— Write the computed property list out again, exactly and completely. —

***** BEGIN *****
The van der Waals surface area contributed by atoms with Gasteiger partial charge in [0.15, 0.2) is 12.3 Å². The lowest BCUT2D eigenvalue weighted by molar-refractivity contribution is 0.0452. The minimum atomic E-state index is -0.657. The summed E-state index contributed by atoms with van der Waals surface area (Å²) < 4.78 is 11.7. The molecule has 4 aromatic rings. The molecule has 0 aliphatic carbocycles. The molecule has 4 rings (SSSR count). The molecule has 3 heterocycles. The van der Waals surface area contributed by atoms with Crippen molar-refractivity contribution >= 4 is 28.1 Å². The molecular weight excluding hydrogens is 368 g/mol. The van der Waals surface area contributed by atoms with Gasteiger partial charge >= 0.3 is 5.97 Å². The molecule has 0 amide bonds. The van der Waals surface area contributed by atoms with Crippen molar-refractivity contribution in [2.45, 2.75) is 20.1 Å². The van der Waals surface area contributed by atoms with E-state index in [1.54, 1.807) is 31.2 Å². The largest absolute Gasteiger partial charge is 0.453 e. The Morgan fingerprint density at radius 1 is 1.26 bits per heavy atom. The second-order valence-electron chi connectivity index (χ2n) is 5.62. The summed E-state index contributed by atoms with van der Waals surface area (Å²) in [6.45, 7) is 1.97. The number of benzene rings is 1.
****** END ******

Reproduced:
The van der Waals surface area contributed by atoms with Gasteiger partial charge in [0.15, 0.2) is 12.3 Å². The lowest BCUT2D eigenvalue weighted by molar-refractivity contribution is 0.0452. The minimum atomic E-state index is -0.657. The summed E-state index contributed by atoms with van der Waals surface area (Å²) < 4.78 is 11.7. The molecule has 4 aromatic rings. The molecule has 0 aliphatic carbocycles. The molecule has 4 rings (SSSR count). The molecule has 3 heterocycles. The van der Waals surface area contributed by atoms with Crippen molar-refractivity contribution >= 4 is 28.1 Å². The molecular weight excluding hydrogens is 368 g/mol. The van der Waals surface area contributed by atoms with Gasteiger partial charge >= 0.3 is 5.97 Å². The molecule has 0 amide bonds. The van der Waals surface area contributed by atoms with Crippen molar-refractivity contribution in [2.45, 2.75) is 20.1 Å². The van der Waals surface area contributed by atoms with E-state index in [1.54, 1.807) is 31.2 Å². The largest absolute Gasteiger partial charge is 0.453 e. The Morgan fingerprint density at radius 1 is 1.26 bits per heavy atom. The second-order valence-electron chi connectivity index (χ2n) is 5.62. The summed E-state index contributed by atoms with van der Waals surface area (Å²) in [6.45, 7) is 1.97. The number of benzene rings is 1.